Training helps Fairfax officers get into the minds of the mentally ill

A police officer tries to solve a spatial problem involving matches and a penny. He was the only officer to successfully solve the puzzle while listening to a recording of voices meant to mimic the auditory hallucinations that some schizophrenics experience during a training session in Chantilly Monday, June 8, 2015. The training is intended to help officers better understand the challenges faced by those with mental illness or other mental disorders like Autism. (WTOP/Jamie Forzato)
Officers listen to a recording of voices meant to mimic the auditory hallucinations that some schizophrenics experience while they answer word and math questions during a training session in Chantilly Monday, June 8, 2015. The recording was created by Dr. Patricia Deegan, a clinical psychologist who was diagnosed with schizophrenia as a teenager. (WTOP/Jamie Forzato)

CHANTILLY, Va. — Dozens of Fairfax County police officers added iPods to their arsenal Monday, not as a new crime-fighting tool but to help them understand firsthand what living with a disorder of the mind is like.

“Listen. Listen. Listen to me! Hey! Turn around and listen to me! Hey! Hey! Wipe that smirk off your face. Wipe it off. Hey! You better stop it. Hey s—head. You’re nothing. You stink, stink, stink, stink,” chirped the never-ending messages piped into the officers’ ears during a training exercise Monday that left them feeling nauseous, anxious and exhausted.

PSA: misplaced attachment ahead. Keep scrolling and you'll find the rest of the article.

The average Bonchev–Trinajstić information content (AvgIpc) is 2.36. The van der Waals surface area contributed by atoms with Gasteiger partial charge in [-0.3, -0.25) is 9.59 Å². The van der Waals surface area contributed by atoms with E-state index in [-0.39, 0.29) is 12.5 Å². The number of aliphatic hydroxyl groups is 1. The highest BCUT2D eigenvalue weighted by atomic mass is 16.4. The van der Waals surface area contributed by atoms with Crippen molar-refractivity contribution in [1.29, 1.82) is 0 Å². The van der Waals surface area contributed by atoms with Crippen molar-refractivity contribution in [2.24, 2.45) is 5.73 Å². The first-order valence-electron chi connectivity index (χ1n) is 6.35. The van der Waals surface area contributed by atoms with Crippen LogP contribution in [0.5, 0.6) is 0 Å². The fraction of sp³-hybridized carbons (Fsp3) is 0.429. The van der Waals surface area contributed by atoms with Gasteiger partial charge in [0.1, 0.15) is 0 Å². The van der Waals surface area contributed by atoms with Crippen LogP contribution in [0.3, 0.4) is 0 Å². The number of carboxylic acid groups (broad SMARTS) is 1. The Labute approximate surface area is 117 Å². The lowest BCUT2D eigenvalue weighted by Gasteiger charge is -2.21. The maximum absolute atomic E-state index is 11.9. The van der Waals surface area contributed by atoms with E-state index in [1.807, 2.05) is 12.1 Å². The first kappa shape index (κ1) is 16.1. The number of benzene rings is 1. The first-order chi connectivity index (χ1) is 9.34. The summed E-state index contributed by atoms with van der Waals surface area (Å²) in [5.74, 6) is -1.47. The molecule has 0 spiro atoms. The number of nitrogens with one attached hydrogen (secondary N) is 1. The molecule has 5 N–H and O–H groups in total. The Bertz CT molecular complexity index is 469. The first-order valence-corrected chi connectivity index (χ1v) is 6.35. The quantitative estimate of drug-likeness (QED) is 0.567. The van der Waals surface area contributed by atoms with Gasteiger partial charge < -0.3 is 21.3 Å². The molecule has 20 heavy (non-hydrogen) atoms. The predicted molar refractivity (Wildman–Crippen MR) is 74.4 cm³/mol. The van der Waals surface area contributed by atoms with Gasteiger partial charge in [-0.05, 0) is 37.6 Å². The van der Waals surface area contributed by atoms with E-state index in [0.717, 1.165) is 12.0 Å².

Some schizophrenics experience auditory hallucinations like whispering, yelling and cursing every day of their lives.

“I just felt like I would do anything to make it stop. I could understand somebody who would do anything to make it stop,” says Sgt. Eric Becker, with the Fairfax County Police Department and who participated in the training. “Now I understand the way their symptoms could make them feel and make them react.”

During the training, officers listened to a recording of these voices while trying to answer simple math and word problems like: What is today’s date and what are the words to the national anthem?

Many officers could not answer or answered incorrectly.

“A lot of them, I couldn’t remember,” says Fairfax County Deputy Sheriff Victoria Collado. “It was kind of scary to hear those voices.”

After the 45-minute session, some officers experienced headaches, felt nauseous or angry. All of them said they were physically and mentally exhausted throughout the exercise.

“Their blood pressure went up. Their heart rate went up. They were sweating more. They were anxious. Some felt they weren’t in control, that they couldn’t turn these voices off. It was a demanding, humbling experience,” says Tom von Hemert, the Crisis Intervention Team coordinator for the Charlottesville area. He led Monday’s training.

The goal of the training is for officers to understand the struggles that millions of Americans with mental health disorders face. Even a simple instruction or task can become impossible.

“It’s hard. It’s painful. It gives them a greater awareness when they’re working with somebody of what to expect and what to do and what not to do. We’re looking for better outcomes,” von Hemert says.

“The training opens you up to know what you’re dealing with. It teaches you to work with them better,” Collado says.

Virginia recommends 25 percent of police officers receive the 40-hour training course. The Fairfax County Police Department, which hosted Monday’s session, wants all of its officers to go through the training. So far, more than 40 percent of the county’s patrol officers have completed the program.

The instruction also covers how to recognize signs of substance abuse and those developmental disabilities.

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